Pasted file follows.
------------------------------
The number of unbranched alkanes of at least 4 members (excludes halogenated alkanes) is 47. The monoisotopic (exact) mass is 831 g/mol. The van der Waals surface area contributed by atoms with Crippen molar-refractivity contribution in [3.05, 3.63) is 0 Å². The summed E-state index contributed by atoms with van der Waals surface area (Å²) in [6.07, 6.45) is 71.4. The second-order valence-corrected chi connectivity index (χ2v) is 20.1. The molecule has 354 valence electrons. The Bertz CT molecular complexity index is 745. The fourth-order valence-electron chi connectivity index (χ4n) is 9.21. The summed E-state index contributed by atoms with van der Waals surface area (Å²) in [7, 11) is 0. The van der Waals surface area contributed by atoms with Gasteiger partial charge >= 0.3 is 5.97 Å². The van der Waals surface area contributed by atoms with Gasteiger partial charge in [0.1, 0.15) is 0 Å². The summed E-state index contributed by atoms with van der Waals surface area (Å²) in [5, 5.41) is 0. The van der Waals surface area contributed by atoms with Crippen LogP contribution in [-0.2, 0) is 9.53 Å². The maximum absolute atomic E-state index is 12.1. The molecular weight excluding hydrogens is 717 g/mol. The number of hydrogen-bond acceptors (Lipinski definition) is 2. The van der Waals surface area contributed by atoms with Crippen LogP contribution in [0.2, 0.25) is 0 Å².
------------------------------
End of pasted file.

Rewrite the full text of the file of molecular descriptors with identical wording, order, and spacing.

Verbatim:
The number of unbranched alkanes of at least 4 members (excludes halogenated alkanes) is 47. The monoisotopic (exact) mass is 831 g/mol. The van der Waals surface area contributed by atoms with Crippen molar-refractivity contribution in [3.05, 3.63) is 0 Å². The summed E-state index contributed by atoms with van der Waals surface area (Å²) in [6.07, 6.45) is 71.4. The second-order valence-corrected chi connectivity index (χ2v) is 20.1. The molecule has 354 valence electrons. The Bertz CT molecular complexity index is 745. The fourth-order valence-electron chi connectivity index (χ4n) is 9.21. The summed E-state index contributed by atoms with van der Waals surface area (Å²) in [7, 11) is 0. The van der Waals surface area contributed by atoms with Gasteiger partial charge >= 0.3 is 5.97 Å². The van der Waals surface area contributed by atoms with Gasteiger partial charge in [0.1, 0.15) is 0 Å². The summed E-state index contributed by atoms with van der Waals surface area (Å²) in [5, 5.41) is 0. The van der Waals surface area contributed by atoms with Crippen LogP contribution in [-0.2, 0) is 9.53 Å². The maximum absolute atomic E-state index is 12.1. The molecular weight excluding hydrogens is 717 g/mol. The number of hydrogen-bond acceptors (Lipinski definition) is 2. The van der Waals surface area contributed by atoms with Crippen LogP contribution in [0.2, 0.25) is 0 Å².